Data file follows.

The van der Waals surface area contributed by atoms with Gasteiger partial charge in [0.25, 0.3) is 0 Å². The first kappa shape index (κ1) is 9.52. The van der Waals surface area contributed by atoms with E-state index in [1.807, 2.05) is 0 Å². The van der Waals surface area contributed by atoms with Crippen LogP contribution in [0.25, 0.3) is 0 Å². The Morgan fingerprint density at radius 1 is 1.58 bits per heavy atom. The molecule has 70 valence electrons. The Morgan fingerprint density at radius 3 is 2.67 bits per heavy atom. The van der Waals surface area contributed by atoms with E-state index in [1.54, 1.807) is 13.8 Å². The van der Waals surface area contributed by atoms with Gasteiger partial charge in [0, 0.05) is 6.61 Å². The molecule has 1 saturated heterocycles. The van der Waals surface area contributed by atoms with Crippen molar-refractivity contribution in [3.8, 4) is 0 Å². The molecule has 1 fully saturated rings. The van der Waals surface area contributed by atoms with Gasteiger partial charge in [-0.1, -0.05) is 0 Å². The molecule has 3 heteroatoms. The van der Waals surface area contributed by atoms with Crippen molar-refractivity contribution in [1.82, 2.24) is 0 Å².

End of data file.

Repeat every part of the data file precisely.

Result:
The van der Waals surface area contributed by atoms with Gasteiger partial charge in [0.25, 0.3) is 0 Å². The first kappa shape index (κ1) is 9.52. The van der Waals surface area contributed by atoms with E-state index in [1.807, 2.05) is 0 Å². The van der Waals surface area contributed by atoms with Crippen LogP contribution in [0.25, 0.3) is 0 Å². The Morgan fingerprint density at radius 1 is 1.58 bits per heavy atom. The molecule has 70 valence electrons. The Morgan fingerprint density at radius 3 is 2.67 bits per heavy atom. The van der Waals surface area contributed by atoms with E-state index in [1.54, 1.807) is 13.8 Å². The van der Waals surface area contributed by atoms with Gasteiger partial charge in [0, 0.05) is 6.61 Å². The molecule has 1 saturated heterocycles. The van der Waals surface area contributed by atoms with Crippen molar-refractivity contribution in [3.8, 4) is 0 Å². The molecule has 1 fully saturated rings. The van der Waals surface area contributed by atoms with Gasteiger partial charge in [-0.1, -0.05) is 0 Å². The molecule has 3 heteroatoms. The van der Waals surface area contributed by atoms with Crippen molar-refractivity contribution in [1.82, 2.24) is 0 Å².